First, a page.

Reduced neuronal cell death after experimental brain injury in mice lacking a functional alternative pathway of complement activation
© Leinhase et al; licensee BioMed Central Ltd. 2006
Received: 28 January 2006
Accepted: 14 July 2006
Published: 14 July 2006
Neuroprotective strategies for prevention of the neuropathological sequelae of traumatic brain injury (TBI) have largely failed in translation to clinical treatment. Thus, there is a substantial need for further understanding the molecular mechanisms and pathways which lead to secondary neuronal cell death in the injured brain. The intracerebral activation of the complement cascade was shown to mediate inflammation and tissue destruction after TBI. However, the exact pathways of complement activation involved in the induction of posttraumatic neurodegeneration have not yet been assessed. In the present study, we investigated the role of the alternative complement activation pathway in contributing to neuronal cell death, based on a standardized TBI model in mice with targeted deletion of the factor B gene (fB-/-), a "key" component required for activation of the alternative complement pathway.
After experimental TBI in wild-type (fB+/+) mice, there was a massive time-dependent systemic complement activation, as determined by enhanced C5a serum levels for up to 7 days. In contrast, the extent of systemic complement activation was significantly attenuated in fB-/- mice (P < 0.05,fB-/- vs. fB+/+; t = 4 h, 24 h, and 7 days after TBI). TUNEL histochemistry experiments revealed that posttraumatic neuronal cell death was clearly reduced for up to 7 days in the injured brain hemispheres of fB-/- mice, compared to fB+/+ littermates. Furthermore, a strong upregulation of the anti-apoptotic mediator Bcl-2 and downregulation of the pro-apoptotic Fas receptor was detected in brain homogenates of head-injured fB-/- vs. fB+/+ mice by Western blot analysis.
The alternative pathway of complement activation appears to play a more crucial role in the pathophysiology of TBI than previously appreciated. This notion is based on the findings of (a) the significant attenuation of overall complement activation in head-injured fB-/- mice, as determined by a reduction of serum C5a concentrations to constitutive levels in normal mice, and (b) by a dramatic reduction of TUNEL-positive neurons in conjunction with an upregulation of Bcl-2 and downregulation of the Fas receptor in head-injured fB-/- mice, compared to fB+/+ littermates. Pharmacological targeting of the alternative complement pathway during the "time-window of opportunity" after TBI may represent a promising new strategy to be pursued in future studies.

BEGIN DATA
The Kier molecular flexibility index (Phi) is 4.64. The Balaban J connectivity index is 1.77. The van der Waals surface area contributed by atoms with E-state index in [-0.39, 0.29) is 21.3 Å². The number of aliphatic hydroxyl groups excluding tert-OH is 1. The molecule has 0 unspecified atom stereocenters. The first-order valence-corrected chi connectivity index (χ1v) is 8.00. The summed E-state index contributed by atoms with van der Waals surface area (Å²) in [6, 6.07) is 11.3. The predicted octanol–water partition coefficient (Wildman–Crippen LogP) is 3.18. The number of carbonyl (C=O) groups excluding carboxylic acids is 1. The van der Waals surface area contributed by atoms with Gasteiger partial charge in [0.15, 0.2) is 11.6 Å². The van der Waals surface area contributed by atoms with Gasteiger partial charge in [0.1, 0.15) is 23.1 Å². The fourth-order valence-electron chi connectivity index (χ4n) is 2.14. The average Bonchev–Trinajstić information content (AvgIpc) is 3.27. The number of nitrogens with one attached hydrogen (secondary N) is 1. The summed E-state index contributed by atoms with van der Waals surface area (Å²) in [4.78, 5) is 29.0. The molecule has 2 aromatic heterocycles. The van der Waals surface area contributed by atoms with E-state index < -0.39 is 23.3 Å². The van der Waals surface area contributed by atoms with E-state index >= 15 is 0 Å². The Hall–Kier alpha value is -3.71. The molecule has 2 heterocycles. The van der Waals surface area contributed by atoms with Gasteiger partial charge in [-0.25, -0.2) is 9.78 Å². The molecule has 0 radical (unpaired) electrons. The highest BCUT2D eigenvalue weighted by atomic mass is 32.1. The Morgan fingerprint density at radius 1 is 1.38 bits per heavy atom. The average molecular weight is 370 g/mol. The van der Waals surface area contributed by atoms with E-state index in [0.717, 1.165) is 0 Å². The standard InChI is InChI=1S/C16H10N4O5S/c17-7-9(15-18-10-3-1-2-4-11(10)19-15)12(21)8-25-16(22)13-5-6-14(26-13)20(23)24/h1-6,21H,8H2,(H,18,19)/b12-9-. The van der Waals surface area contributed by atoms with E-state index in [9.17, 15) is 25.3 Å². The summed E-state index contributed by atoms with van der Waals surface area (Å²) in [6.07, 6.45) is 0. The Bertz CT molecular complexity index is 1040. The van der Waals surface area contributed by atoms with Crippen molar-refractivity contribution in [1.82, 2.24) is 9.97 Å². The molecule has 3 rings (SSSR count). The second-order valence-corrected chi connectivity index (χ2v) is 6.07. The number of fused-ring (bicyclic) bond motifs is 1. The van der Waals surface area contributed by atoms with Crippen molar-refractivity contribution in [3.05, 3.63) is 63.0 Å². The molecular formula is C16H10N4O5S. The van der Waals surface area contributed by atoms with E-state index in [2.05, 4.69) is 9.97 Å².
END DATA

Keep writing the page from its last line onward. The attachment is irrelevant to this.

The high incidence of adverse outcomes after traumatic brain injury (TBI) has been attributed in large part to secondary mechanisms of neuronal cell death [1, 2]. These include the induction of neuronal apoptosis and complement-mediated neuronal cell lysis [3–7]. Recent evidence suggests that the intracerebral activation of the complement cascade influences the fate of neurons by other than just the "classical" neuroinflammation-mediated effects [8–10]. For example, neuronal apoptosis can be induced by complement activation products, e.g. by binding of the anaphylatoxin C5a to its receptor (C5aR/CD88) expressed on neurons [11–15]. In addition, complement-mediated neuronal cell lysis can occur through the membrane attack complex (MAC; C5b-9) following inactivation of the physiological cellular protection mechanisms against homologous complement-mediated cell death [16–20]. Insights from recent experimental studies on intracerebral MAC injection underline the important role of the membrane attack pathway of complement in contributing to secondary neurodegeneration [21, 22]. Posttraumatic complement activation and tissue deposition of the MAC were furthermore demonstrated in injured human and rodent brains by immunohistochemistry [18, 23–26]. In addition, we have reported elevated levels of soluble MAC in human cerebrospinal fluid (CSF) after severe head injury .